What you need to know before applying for a job
Criminal background checks are prevalent
Approximately 92% of all employers perform background checks on some or all job candidates. Federal as well as California law often require finger-print background check for government jobs along with jobs dealing with the vulnerable segment of the population (e.g., minors, elderly, disabled individuals).
In California there are generally two type of background checks: 1) private commercial background checks; and 2) finger-print background checks.
Finger-print background checks are only allowed for government jobs, government issued licenses, and jobs involving: schools, transportation, private security, and health care (i.e., vulnerable segment of the population). It is illegal for employers to require finger-print background checks unless they fall into one of these general categories.
All other employers run private commercial background checks.
No automatic denial of employment due to conviction record
No employer in the United States may automatically reject a job applicant simply because he or she has a criminal record. The employer must consider:
- the nature of the crime
- the time that has passed since the crime; and
- the job to be performed
If the underlying crime has absolutely no relationship to the duty to be performed, it is illegal for an employer to deny employment on the basis of the crime.
However, if you have been convicted of a crime that can be categorized either as a property or a violent crime (which are most crimes), most employers can legally deny you employment.
This is precisely the reason why an expungement will significantly increase your chances of being hired.
Criminal information that California employers CANNOT consider
With few exceptions, a California employer cannot consider ANY of the following criminal information in making employment decisions:
- Criminal cases that have been expunged
- Arrests that did not result in charges being filed
- Arrests that did not result in conviction even if charges were filed
- Detention in police custody that did not result in charges being filed
- Detention in police custody that did not result in conviction even if charges were filed
- Criminal cases that resulted in successful completion of Prop 36
- Criminal cases dismissed through drug court
- Criminal cases that resulted in successful completion of Deferred Entry of Judgment ("DEJ")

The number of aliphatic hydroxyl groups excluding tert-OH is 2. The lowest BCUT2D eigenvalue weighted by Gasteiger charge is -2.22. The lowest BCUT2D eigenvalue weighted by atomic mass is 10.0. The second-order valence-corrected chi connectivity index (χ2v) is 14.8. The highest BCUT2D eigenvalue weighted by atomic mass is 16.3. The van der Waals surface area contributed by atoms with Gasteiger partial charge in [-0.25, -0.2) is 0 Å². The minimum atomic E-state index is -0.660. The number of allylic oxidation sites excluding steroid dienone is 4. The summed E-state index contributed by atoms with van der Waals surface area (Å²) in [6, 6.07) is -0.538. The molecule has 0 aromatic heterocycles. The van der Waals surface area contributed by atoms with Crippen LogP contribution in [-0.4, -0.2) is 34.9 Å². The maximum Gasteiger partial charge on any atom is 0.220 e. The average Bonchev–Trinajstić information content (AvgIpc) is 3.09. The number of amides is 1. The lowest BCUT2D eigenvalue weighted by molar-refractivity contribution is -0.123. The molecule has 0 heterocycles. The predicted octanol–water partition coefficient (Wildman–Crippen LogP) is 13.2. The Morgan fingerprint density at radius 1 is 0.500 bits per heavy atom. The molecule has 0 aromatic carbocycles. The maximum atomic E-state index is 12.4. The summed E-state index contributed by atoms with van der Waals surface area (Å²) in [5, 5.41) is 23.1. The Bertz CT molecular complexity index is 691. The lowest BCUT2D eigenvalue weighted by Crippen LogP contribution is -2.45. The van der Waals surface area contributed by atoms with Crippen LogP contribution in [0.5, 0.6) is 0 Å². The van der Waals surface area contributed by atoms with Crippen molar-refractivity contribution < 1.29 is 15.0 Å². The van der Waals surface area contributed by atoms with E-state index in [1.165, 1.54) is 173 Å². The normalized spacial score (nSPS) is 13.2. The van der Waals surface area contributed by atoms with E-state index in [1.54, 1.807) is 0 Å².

- Juvenile criminal convictions
Criminal information that California employers CAN consider
- Pending criminal cases that have not resulted in a conviction or dismissal
- All criminal convictions that have not been expunged
- All criminal convictions that have not been otherwise dismissed
Criminal convictions older than 7 years
No law prohibits an employer from considering convictions older than 7 years if the conviction has not been expunged. However, under California law, a commercial background check company (non-finger-print/non-Live-Scan) cannot disclose convictions older than 7 years.
This means that when completing a job application, you must review the "have you been convicted of a crime..." question carefully. (Click here for how to answer this question). If the application does not ask you to disclose convictions older than 7 years - do not disclose.
If the question asks you to disclose all convictions regardless of the age of the conviction, you should disclose. If you do not disclose, it constitutes lying on the job application and it may result in the immediate denial of employment.
No credit checks
As of January 1, 2013, California employers cannot run credit checks on applicants unless the position is one of the following:
- A managerial position
- A position in the state Department of Justice
- Peace Officer (e.g. law enforcement)
- A position involving regular access to ALL of the following (except retail positions involving processing of consumer credit card applications):
- Bank or credit card account information
- Social Security Number
- Date of Birth
- A financial fiduciary for another
- A position that involves access to trade secrets
- A position that involves regular access to cash over $10,000